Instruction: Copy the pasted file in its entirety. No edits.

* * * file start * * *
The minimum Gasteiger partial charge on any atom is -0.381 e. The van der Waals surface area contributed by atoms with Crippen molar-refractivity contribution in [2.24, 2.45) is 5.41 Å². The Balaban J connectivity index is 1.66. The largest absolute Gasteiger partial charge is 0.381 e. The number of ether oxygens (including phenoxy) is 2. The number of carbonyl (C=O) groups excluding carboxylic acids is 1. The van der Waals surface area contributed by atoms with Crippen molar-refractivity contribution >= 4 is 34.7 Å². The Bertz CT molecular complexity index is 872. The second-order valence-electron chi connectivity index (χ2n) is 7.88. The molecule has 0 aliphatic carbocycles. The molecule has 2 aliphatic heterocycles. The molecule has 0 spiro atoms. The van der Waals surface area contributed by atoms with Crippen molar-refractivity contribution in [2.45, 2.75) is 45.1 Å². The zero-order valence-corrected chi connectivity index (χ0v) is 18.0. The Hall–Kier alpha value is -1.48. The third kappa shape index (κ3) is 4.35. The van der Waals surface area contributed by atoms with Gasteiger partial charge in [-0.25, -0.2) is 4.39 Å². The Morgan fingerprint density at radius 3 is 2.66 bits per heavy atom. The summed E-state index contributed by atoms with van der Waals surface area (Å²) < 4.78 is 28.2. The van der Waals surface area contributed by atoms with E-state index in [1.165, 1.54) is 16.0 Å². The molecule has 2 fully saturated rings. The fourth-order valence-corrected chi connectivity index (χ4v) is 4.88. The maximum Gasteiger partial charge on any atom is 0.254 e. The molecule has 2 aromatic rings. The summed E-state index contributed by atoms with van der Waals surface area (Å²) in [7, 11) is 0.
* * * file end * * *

The minimum Gasteiger partial charge on any atom is -0.381 e. The van der Waals surface area contributed by atoms with Crippen molar-refractivity contribution in [2.24, 2.45) is 5.41 Å². The Balaban J connectivity index is 1.66. The largest absolute Gasteiger partial charge is 0.381 e. The number of ether oxygens (including phenoxy) is 2. The number of carbonyl (C=O) groups excluding carboxylic acids is 1. The van der Waals surface area contributed by atoms with Crippen molar-refractivity contribution >= 4 is 34.7 Å². The Bertz CT molecular complexity index is 872. The second-order valence-electron chi connectivity index (χ2n) is 7.88. The molecule has 0 aliphatic carbocycles. The molecule has 2 aliphatic heterocycles. The molecule has 0 spiro atoms. The van der Waals surface area contributed by atoms with Crippen molar-refractivity contribution in [2.45, 2.75) is 45.1 Å². The zero-order valence-corrected chi connectivity index (χ0v) is 18.0. The Hall–Kier alpha value is -1.48. The third kappa shape index (κ3) is 4.35. The van der Waals surface area contributed by atoms with Gasteiger partial charge in [-0.25, -0.2) is 4.39 Å². The Morgan fingerprint density at radius 3 is 2.66 bits per heavy atom. The summed E-state index contributed by atoms with van der Waals surface area (Å²) < 4.78 is 28.2. The van der Waals surface area contributed by atoms with E-state index in [1.165, 1.54) is 16.0 Å². The molecule has 2 fully saturated rings. The fourth-order valence-corrected chi connectivity index (χ4v) is 4.88. The maximum Gasteiger partial charge on any atom is 0.254 e. The molecule has 2 aromatic rings. The summed E-state index contributed by atoms with van der Waals surface area (Å²) in [7, 11) is 0.